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      US Offensive in Marja a Repeat of 2007 Iraq Surge, But Will It Work?

      The heavily-publicized US military offensive in Marja, a center of the Taliban and poppy fields in southern Afghanistan, is intended to yield "a large and loud convince the American public that they deserve more time to demonstrate that extra troops and new tactics can yield better results on the battlefield", according to a Washington Post story Feb. 22.  

      Like the 2007 military surge in Iraq, the Pentagon strategy is to slow down the American clock [regarding a troop withdrawal] by speeding up the Afghan one [winning a battle against the enemy]. Both surges were the brainchildren of Gen. David Petraeus.

      The critical difference between Iraq in 2007 and Afghanistan today, however, is that the US already had funded and built an army of well over 600,000 security forces, largely sectarian, to protect the American ally in Baghdad. The Afghan army by contrast is much smaller, and the police force dysfunctional, though Afghanistan is larger in space and population. [See the New York Times' military analysis by C.J. Chivers, "Afghan Army Lags in Battle, In Marja, Marines Do the Heavy Lifting", Feb. 21, or the LA Times account, "Marja Mission a Test of Afghan Troops' Abilities", Feb. 13]. In addition, the dominant Shiite bloc in Iraq represents a 60 percent majority, while the Kabul regime in Afghanistan rests on fractious warlords, drug lords, and remnants of the old Northern Alliance.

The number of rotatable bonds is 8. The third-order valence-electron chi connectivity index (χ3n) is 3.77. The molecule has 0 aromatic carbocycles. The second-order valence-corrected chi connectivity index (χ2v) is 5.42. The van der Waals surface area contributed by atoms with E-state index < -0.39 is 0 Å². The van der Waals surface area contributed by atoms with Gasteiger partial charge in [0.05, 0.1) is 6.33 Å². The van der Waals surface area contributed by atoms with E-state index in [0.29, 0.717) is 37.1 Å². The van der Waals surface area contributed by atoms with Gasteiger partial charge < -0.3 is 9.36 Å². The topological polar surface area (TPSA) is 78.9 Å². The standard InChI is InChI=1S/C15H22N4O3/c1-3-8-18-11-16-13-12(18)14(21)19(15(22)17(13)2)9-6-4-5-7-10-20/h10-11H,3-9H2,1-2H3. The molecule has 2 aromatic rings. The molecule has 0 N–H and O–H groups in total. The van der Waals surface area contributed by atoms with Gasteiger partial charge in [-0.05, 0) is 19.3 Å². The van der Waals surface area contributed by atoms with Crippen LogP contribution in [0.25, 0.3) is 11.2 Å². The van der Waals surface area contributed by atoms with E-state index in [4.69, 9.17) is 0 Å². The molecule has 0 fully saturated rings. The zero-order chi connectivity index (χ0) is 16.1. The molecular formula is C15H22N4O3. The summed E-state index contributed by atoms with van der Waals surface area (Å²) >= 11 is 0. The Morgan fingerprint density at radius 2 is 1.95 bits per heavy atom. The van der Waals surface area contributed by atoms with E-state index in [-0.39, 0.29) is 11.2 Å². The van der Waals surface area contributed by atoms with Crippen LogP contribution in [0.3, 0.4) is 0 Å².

According to Gen. Stanley McChrystal, after the Marines clear and hold Marja, the building of the new society from the rubble will be done by "a government in a box" which will be dropped in behind the US lines. But it is a delusional risk that the Americans can deliver a new Afghan government in Helmand to replace the Taliban. The "government in a box" is more likely to be a transplant that will not take, leaving no reliable Afghan partner to "hand off" power to. It's the making of a quagmire.

      Even worse, the success of the US in capturing Taliban leaders sheltered in Pakistan may undermine any prospect of negotiating a cease-fire with the Taliban followed by all-party talks. The number-two Taliban official now being held and interrogated, Mullah Abdul Ghani Baradar, has been the key Taliban leader urging peace negotiations with the United States. "And now the Taliban will have no reason to negotiate with us; they will not believe anything we will offer or say", according to an American intelligence official. [NYT, Feb. 17]. According to the Times' Carlotta Gall, "the Taliban are in a fierce internal debate about whether to negotiate for peace or fight on." The Special Operations campaign targeting their leaders can be expected to harden the Taliban's distrust of any peace offers.  

      The recent suicide bombings in Pakistan, Kabul and even at a top-secret CIA base in Afghanistan also shows that the Taliban can strike elsewhere across the region as the US becomes bogged down in the marshlands of Helmand Province. And it may be only a matter of time before militants strike in Europe or North America against the overextended American troops.

      For now, however, the Pentagon plan is simply to achieve to gain Congressional, media and public support for the new surge. Then they will come back to the White House with an expedited request to delay the troop withdrawal now scheduled to "begin" in the summer of 2011, and perhaps lay the groundwork for yet another troop increase as the presidential election nears.


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